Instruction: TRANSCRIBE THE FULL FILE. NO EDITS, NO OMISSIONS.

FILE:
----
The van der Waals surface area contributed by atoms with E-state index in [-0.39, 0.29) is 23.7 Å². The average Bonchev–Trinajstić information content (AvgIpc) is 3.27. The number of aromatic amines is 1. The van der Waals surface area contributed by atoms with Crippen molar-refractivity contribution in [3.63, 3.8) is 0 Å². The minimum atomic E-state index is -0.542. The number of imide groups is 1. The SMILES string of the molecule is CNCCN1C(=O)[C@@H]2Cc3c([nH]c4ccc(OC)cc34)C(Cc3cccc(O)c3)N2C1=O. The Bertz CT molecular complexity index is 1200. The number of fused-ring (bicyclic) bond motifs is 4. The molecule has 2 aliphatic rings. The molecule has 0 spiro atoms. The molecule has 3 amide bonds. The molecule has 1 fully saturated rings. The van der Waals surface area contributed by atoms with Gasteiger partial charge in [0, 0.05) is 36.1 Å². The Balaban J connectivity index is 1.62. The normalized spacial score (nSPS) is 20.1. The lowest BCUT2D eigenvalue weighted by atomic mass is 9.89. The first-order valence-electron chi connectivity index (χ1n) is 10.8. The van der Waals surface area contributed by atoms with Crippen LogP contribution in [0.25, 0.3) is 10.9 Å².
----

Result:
The van der Waals surface area contributed by atoms with E-state index in [-0.39, 0.29) is 23.7 Å². The average Bonchev–Trinajstić information content (AvgIpc) is 3.27. The number of aromatic amines is 1. The van der Waals surface area contributed by atoms with Crippen molar-refractivity contribution in [3.63, 3.8) is 0 Å². The minimum atomic E-state index is -0.542. The number of imide groups is 1. The SMILES string of the molecule is CNCCN1C(=O)[C@@H]2Cc3c([nH]c4ccc(OC)cc34)C(Cc3cccc(O)c3)N2C1=O. The Bertz CT molecular complexity index is 1200. The number of fused-ring (bicyclic) bond motifs is 4. The molecule has 2 aliphatic rings. The molecule has 0 spiro atoms. The molecule has 3 amide bonds. The molecule has 1 fully saturated rings. The van der Waals surface area contributed by atoms with Gasteiger partial charge in [0, 0.05) is 36.1 Å². The Balaban J connectivity index is 1.62. The normalized spacial score (nSPS) is 20.1. The lowest BCUT2D eigenvalue weighted by atomic mass is 9.89. The first-order valence-electron chi connectivity index (χ1n) is 10.8. The van der Waals surface area contributed by atoms with Crippen LogP contribution in [0.25, 0.3) is 10.9 Å².